Family meals have changed a lot in my lifetime. When I was growing up, my parents expected all family members would be home for supper where we all ate together. The table was our gathering place where our family not only shared food, but also shared our lives. The family meal has helped us stay connected, although we live in different part of the country.
Many families today “eat on the run.” Family communication and the social aspects of community life are fading away. Some families eat while watching television programs. All this has weakened family life and the ability to know what is happening in each other’s journey.
The way we operate as a society can affect our worship. On the Lord’s day, we come together as God’s family around the Lord’s table (the altar) to share a meal that God has provided for us. As we listen to our stories and obey Jesus’ command, “Take and eat” and “Take and drink”, do we experience being part of God’s family? Do we appreciate the divine food that God gives us for our journey?
The image of a meal is very important in the Bible. The Lord often invites us to share a well-prepared meal.
In Isaiah, the prophet proclaims, “On this mountain the Lord of hosts will make for all peoples a feast of rich food, a feast of well-aged wines, of rich food filled with marrow, of well-aged wines strained clear. (Isa 25:6)
In Psalm 23 the author writes, “You prepare a table before me in the presence of my foes; you anoint my head with oil; my cup overflows.” Jesus often used parables about wedding feasts and banquets to describe some aspect of God’s kingdom. In all these images our generous God is the eternal party-giver who has prepared the best for us and invited us to come and enjoy.
In the parable of the king who has planned a royal wedding feast for his son, the would-be guests never became guests for what they considered good reasons. The underlying message of the would-be guests is, “I have something better to do. I’m not interested.”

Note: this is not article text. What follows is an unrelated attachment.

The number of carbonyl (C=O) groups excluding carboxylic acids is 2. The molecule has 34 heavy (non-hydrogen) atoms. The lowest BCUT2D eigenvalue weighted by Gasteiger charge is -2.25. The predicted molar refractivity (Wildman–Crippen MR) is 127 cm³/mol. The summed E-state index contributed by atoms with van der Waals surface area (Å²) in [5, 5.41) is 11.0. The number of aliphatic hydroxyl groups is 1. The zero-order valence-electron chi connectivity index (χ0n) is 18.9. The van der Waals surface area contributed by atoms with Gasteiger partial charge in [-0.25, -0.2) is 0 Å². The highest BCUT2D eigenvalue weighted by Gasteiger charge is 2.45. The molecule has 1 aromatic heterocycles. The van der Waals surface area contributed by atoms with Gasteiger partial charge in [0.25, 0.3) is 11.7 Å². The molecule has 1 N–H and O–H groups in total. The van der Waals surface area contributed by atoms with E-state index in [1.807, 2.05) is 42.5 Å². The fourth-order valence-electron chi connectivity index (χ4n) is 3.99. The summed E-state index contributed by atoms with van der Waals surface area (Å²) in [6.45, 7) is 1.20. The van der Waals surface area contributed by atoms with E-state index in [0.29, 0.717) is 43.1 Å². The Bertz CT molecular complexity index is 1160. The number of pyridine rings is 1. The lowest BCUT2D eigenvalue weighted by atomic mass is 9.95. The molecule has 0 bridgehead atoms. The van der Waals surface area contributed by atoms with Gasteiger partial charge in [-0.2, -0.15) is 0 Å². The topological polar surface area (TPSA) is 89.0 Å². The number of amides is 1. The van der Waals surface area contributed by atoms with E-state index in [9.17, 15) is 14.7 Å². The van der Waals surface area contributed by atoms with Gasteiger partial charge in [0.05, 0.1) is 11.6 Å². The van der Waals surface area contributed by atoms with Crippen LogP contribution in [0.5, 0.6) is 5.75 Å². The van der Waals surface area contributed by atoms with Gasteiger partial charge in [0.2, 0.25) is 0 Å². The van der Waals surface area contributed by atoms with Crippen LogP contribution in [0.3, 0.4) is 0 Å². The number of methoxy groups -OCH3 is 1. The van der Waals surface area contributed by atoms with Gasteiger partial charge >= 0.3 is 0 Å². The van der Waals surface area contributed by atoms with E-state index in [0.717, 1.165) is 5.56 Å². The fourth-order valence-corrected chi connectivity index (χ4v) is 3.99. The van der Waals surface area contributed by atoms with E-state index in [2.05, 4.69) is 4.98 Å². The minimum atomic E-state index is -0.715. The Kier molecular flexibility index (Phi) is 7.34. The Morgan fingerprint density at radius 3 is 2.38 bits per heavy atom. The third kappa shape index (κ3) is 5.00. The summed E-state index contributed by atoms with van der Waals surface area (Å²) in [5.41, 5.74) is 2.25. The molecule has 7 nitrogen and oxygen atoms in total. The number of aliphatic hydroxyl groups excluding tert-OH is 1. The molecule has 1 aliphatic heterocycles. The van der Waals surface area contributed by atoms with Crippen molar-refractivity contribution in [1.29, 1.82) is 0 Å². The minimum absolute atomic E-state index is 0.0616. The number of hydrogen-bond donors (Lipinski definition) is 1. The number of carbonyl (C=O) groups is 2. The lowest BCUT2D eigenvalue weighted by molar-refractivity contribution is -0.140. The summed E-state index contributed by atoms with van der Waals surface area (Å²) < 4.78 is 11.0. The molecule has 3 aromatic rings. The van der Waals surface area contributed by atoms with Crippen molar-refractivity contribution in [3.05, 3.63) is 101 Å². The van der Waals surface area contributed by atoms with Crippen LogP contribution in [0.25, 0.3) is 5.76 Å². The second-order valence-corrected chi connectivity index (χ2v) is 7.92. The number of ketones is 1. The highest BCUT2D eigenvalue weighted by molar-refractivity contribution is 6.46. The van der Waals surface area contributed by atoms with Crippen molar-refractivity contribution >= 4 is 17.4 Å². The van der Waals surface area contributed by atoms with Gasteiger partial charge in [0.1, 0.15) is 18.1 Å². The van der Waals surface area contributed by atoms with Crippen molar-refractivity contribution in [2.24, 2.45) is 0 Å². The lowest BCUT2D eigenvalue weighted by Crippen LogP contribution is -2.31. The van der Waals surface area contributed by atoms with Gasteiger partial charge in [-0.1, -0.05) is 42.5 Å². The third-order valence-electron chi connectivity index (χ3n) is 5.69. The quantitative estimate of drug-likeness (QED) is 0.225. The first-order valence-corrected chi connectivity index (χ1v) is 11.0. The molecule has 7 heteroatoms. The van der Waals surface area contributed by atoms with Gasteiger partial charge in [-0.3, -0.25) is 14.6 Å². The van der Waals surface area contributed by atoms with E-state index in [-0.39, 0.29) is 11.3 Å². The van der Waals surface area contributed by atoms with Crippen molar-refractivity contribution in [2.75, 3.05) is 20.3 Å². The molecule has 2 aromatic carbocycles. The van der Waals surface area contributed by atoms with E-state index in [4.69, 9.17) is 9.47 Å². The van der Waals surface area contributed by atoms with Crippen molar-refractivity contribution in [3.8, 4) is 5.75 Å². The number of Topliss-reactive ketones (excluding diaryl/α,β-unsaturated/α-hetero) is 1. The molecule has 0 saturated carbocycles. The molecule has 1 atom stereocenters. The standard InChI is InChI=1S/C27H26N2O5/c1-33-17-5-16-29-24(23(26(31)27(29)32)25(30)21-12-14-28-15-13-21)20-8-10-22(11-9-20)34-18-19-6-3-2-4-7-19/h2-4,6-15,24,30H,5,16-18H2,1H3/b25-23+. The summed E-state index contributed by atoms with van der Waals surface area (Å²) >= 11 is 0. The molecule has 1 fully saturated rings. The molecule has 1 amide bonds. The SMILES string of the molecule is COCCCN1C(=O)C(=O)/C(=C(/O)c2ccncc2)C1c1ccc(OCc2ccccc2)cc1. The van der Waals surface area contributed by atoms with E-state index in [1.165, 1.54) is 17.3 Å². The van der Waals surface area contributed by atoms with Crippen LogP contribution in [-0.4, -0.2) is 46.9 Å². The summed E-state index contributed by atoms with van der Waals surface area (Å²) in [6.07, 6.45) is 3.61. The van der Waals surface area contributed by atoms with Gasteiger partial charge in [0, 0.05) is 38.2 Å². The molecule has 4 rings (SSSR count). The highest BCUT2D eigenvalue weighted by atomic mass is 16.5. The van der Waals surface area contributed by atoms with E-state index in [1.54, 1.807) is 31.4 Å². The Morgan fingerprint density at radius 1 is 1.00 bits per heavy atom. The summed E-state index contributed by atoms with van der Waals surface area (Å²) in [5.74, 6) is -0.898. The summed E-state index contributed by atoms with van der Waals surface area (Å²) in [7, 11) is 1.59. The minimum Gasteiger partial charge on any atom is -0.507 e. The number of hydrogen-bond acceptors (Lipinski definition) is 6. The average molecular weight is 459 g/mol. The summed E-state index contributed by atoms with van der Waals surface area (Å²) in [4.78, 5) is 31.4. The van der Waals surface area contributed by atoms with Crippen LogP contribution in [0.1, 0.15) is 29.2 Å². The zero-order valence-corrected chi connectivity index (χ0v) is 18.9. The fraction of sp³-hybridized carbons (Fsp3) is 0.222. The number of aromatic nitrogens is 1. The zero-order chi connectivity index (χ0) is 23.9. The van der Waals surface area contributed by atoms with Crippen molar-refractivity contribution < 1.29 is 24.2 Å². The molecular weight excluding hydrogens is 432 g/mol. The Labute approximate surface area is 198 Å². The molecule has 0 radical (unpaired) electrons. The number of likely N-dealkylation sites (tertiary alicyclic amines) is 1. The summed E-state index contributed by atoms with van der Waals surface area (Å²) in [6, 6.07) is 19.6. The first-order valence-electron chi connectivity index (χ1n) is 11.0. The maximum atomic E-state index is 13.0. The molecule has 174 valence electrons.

God is still inviting people to the wedding. Weddings are about relationship and love. They are about trust and commitment. They are about oneness. The problem is that oneness does not always go over well in a world addicted to separation. Trust does not gain acceptance from people who live in fear or behind walls. Commitment does not make sense to a world looking for perfection from others and not from oneself. Even an invitation to relationship and love is not inviting to those turned in on themselves.
The divine invitation is just as real today as in Jesus’ day. Those who refuse the invitation to God’s banquet believe they have very good reasons. When God invites us to be forgiving, we often refuse the invitation telling ourselves that the grudge we hold is better for us. When invited to the banquet of sharing, we might point to welfare cheats and justify our selfishness. We might even attempt to “kill” the prophets who bring the message, accusing them of being radical or liberals, or whatever other negative labels we can cast upon their message.
We are invited into a kingdom where God loves us more than we can imagine. We can have so many reasons for believing that we are not lovable. We can also have a difficulty loving the rest of the folks whom God has made.
The question is, “Are we ready individually, as a nation, as a culture, and as a church to accept the invitation that God is still holding out to us? Are we ready to answer “yes?”